yesterday that if the A's and Warriors leave town, the facility
    will turn to the CFL, soccer and other entertainment to keep the
    Coliseum and the adjacent Oakland Coliseum Arena open.  Vukasin
    contended the Arena can make a profit without an NBA tenant if
    other professional franchises are brought to Oakland:  "We can
    keep the facility busy.  Our goal is to keep the facility state-
    of-the-art with primary sports teams as tenants."  But Alameda
    County Supervisor Don Perata said a CFL franchise is not an
    acceptable alternative to losing the A's and Warriors: "To win a
    CFL franchise is not winning.  The CFL is just a little ahead of
    tractor pulls, roller blade hockey and arena football -- and with
    them you're just a valley town."  Oakland Mayor Elihu Harris said
    he plans on keeping the A's and Warriors in town: "We intend to
    maintain our franchises and expand them.  In addition to the NFL,
    we are talking to the CFL and are constructively engaged in
    conversation with the Warriors."  Harris added: "We are working
    to keep what we have rather than work to attract something you
    don't have" (Gregory Lewis, SAN FRANCISCO EXAMINER, 10/14).
         PARKING FEES:  The '95 budget approved by the Coliseum's
    board increased parking by $1.  Starting October 25, parking
    rates for all Coliseum events will increase to $7 for cars, $11
    for limos and $12 for buses.  Vukasin: "That keeps us in line
    with other facilities in the area" (SAN FRANCISCO CHRONICLE,

    Print | Tags: CFL, Facilities, Golden State Warriors, NBA, NFL, Oakland Athletics

         A Canada Post Corp. official in Ottawa confirmed yesterday
    that the Raptors have placed an offer to purchase the "historical
    56-year-old Postal Delivery Building at 40 Bay Street, and
    adjoining property used as a parking lot."  According to several
    sources, it is the "preferred site" for the Raptors proposed
    22,500-seat arena.  Raptors spokesperson Tom Mayenknecht said the
    rail lands site is "one of four the team has identified for
    discussions."  This site meets the team's criteria of being
    downtown, and of being accessible by mass transit.  If the arena
    is built on this site, according one real estate expert, there is
    potential for the naming rights to go for tens of millions of
    dollars, since the building could be seen throughout downtown
    (Christie & MacLeod, Toronto GLOBE & MAIL, 10/14).     ANOTHER
    IDEA:  CN Real Estate has a proposal that would have the Raptors
    build an arena "and share such things" as TV and kitchen
    facilities with the SkyDome.  CN proposes that a basketball-only
    arena be build just west of the SkyDome and that a tunnel link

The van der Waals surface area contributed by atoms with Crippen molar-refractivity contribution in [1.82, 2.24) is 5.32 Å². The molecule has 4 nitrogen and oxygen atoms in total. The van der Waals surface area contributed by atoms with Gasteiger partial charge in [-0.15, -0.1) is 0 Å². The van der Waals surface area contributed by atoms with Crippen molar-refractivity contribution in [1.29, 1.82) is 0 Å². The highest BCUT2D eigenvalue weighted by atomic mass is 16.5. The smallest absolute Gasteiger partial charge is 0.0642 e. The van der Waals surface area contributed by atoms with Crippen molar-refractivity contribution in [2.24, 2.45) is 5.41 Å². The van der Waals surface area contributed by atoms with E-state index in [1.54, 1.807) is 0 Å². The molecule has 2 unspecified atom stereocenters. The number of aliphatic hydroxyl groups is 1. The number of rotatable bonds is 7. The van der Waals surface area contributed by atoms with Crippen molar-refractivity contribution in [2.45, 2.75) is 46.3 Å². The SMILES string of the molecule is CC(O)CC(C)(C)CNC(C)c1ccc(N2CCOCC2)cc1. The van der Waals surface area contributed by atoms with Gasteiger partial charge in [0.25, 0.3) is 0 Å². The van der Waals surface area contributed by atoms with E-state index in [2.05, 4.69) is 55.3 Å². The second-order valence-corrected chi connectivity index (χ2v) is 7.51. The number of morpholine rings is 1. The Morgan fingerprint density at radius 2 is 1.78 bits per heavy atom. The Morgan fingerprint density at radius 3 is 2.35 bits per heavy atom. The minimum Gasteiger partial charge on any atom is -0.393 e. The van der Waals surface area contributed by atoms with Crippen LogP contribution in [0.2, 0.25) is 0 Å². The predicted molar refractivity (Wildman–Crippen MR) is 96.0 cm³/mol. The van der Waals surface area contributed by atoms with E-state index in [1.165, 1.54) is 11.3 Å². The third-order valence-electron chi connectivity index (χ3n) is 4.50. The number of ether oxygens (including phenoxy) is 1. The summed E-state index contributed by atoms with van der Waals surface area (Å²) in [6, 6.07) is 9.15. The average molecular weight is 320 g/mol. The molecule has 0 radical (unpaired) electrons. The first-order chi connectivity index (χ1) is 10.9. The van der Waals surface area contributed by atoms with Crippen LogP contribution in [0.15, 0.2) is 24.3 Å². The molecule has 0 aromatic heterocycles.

the arena up with some of the dome's existing infrastructure.
    But the report notes that the Raptors "are suddenly getting
    inquiries and proposals from real estate agents and developers
    all over town" (Jim Byers TORONTO STAR, 10/14).

    Print | Tags: Facilities, Maple Leaf Sports and Entertainment, Toronto Raptors

         Yesterday's setback for Redskins owner Jack Kent Cooke's
    plan to build a stadium in Laurel, MD, raised the possiblity of
    Cooke's return to the District of Columbia, but DC mayoral
    candidate Marion Barry said Cooke told him he "would not consider
    it" (Brown & Koaleski, WASHINGTON POST, 10/14).  Cooke told the
    WASHINGTON TIMES his "only intent" is to appeal the zoning
    decision of the Anne Arundel County administrative hearing
    officer, "and win" (Flynn & Neufeld, WASHINGTON TIMES, 10/19).
    Cooke's appeal "could be far more daunting," as the "stadium's
    fate could be tangled in months of hearings and deliberative
    meetings" (Justin Blum, WASHINGTON POST, 10/14).
         WHITHER DC?  Reaction to Cooke's possible return in DC was
    mixed.  Tom Boswell writes that the "answer is definiteley NOT
    for the the District to open its arms, and wallet, to Cooke."
    Boswell adds a better approach is to "expand and renovate" RFK
    Stadium (WASHINGTON POST, 10/14).  A WASHINGTON TIMES editorial
    states that though Cooke may want a new stadium, a "government
    that does not have enough money to run its own services should
    not even think about paying for it" (WASHINGTON TIMES, 10/14).  A
    POST editorial states "it is worth pursuit" to examine build on
    the current site of RFK Stadium (WASHINGTON POST, 10/14).

    Print | Tags: Facilities, Washington Redskins